I was impressed with Ms. Laycocks reasoned approach to generating low-budget viral campaigns, and her worksheets for assessing how to put a plan together, however, there is no guaranteed formula for creating viral campaigns. Crispin launched Subservient Chicken by asking it’s own employees to write everyone they knew to check out the site and spread the word and it worked beyond the wildest expectations.

There is one thing that is guaranteed about good viral- that traces back to an old adage- there is noting that will kill a bad product off faster than good advertising. If your viral campaign is based on deceit, a poor premise, or isn’t able to be verified- you will have more problems than you started with (see GM’s effort for the Chevy Tahoe- when gas was only $2.50 a gallon).

We’re currently tasked with creating buzz and hopefully a viral for a re-launch of a retailer online and off, and it will be interesting to use Ms. Laycock’s process along with our own ideas in the coming weeks.

One thing is for sure though in creating viral campaigns, the winning ideas aren’t the safe ones.

How big can you get before things go bad?

Well, way back in 1988- “how big van we get without getting bad?” was the question on Guy Day’s mind- because Jay Chiat had famously asked “I want to see how big we can get without getting bad.”

Because, creativity isn’t something that comes with a formula, or on demand- and sooner or later, everyone runs into “Creative block”- or can’t come up with the one, really, insanely great idea that carries through for ever- you know, like “Just do it” or “Hello, I’m a Mac, And I’m a PC” etc.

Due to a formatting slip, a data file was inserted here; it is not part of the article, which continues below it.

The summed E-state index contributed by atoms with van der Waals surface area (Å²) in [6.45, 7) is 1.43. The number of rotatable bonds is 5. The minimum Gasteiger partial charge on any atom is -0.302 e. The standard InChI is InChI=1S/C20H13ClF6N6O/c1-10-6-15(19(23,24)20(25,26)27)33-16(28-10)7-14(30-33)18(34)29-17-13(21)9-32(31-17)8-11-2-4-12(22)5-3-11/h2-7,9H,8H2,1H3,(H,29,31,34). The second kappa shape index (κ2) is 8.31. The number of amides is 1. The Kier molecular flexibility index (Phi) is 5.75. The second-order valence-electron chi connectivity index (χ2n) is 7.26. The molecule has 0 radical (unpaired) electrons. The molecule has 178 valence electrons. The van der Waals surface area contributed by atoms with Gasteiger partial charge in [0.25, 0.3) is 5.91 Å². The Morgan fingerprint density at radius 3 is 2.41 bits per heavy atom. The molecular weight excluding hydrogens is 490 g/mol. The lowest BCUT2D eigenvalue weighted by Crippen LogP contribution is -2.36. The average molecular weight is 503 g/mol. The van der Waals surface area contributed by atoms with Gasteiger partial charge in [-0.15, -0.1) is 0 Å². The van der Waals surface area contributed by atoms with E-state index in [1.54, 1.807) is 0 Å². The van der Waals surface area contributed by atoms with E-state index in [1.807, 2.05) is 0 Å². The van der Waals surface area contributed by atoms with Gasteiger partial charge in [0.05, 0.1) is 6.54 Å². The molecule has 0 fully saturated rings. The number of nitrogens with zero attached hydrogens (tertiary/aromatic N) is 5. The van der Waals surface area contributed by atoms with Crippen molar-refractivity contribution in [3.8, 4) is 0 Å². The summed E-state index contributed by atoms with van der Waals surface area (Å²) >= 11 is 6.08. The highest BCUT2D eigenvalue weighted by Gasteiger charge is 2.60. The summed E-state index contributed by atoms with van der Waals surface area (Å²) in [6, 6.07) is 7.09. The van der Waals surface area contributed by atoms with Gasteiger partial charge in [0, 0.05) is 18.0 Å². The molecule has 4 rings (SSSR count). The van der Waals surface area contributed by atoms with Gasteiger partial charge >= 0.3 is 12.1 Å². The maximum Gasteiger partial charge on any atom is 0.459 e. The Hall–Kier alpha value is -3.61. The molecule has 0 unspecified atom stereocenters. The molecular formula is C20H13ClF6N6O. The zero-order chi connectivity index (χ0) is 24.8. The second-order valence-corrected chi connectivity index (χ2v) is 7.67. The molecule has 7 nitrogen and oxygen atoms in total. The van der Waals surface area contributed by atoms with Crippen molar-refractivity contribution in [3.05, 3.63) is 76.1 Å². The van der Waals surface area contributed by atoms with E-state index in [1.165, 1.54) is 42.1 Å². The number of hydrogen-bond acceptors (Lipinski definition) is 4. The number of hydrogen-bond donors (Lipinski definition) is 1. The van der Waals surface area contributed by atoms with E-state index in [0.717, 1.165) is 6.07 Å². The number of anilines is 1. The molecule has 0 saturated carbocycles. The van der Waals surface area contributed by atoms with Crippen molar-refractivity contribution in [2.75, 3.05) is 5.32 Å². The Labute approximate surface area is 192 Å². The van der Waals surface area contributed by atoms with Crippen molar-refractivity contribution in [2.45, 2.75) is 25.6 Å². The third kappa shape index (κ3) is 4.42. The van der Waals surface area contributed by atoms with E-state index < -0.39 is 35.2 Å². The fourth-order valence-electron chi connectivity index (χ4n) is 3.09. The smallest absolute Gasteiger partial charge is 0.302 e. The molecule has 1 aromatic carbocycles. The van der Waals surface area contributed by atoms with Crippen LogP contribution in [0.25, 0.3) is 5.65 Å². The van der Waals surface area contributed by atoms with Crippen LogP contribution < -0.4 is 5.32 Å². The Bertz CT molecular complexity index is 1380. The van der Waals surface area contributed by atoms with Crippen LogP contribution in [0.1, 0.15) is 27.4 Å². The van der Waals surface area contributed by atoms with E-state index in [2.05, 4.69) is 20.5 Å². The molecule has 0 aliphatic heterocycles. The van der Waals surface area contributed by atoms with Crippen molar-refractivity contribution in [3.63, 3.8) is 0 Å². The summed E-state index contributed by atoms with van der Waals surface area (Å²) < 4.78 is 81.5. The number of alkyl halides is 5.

So when über hip, super hot, Crispin Porter + Bogusky landed a piece of the Nike business from the super hot, über hip, old standby agency- Wieden + Kennedy, the ad world gasped. Was no relationship sacred? Were CMO’s so cutthroat as to divorce the one that brought them fame and fortune?

Well- today, after 13 months, and ONE tv ad, Nike pulled the plug on CP+B and went home to the old standby according to AdAge:

Nike, Crispin Partnership Ends After 13 Months - Advertising Age - Agency News
Just more than a year after widening its roster to include hotshop Crispin Porter & Bogusky, Nike is shifting its running-shoe and Nike-Plus business back to lead agency Wieden & Kennedy, a spokesman for the marketer said.

Crispin CEO Jeff Hicks confirmed the split in a statement, citing a mutual decision to go different ways: “We will forever be in awe of the company that is Nike and wish them nothing but the best.”

A Wieden spokeswoman could not be immediately reached. A report of the split first surfaced on George Parker’s blog Adscam/The Horror.

Nike first stunned the ad world last April by adding Crispin to an agency roster long exclusively dominated by Wieden. The pairing of one of the most iconic brands of all time with the hotshop was seen by many as a harbinger of trouble for Wieden, but the collaboration thus far resulted in a single TV ad, for the iPod-integrated Nike-Plus brand, which ran in December.

While Crispin Porter is still a wildly successful group of talented people, they aren’t the answer for everything, as Nike found out. With Burger King, VW, and now Microsoft- the burden of being a genius on so many major accounts, requires great management expertise to go with the creative. Growing an agency can be tough. Need proof- look back at Jay Chiat and Guy Day’s questions from way back.

Note to Chief Marketing Officers- there is a lot to be said for institutional knowledge, and a lot more to be said for treating your agency as a trusted partner. When the work isn’t good, remember to check out your own brief and assignment?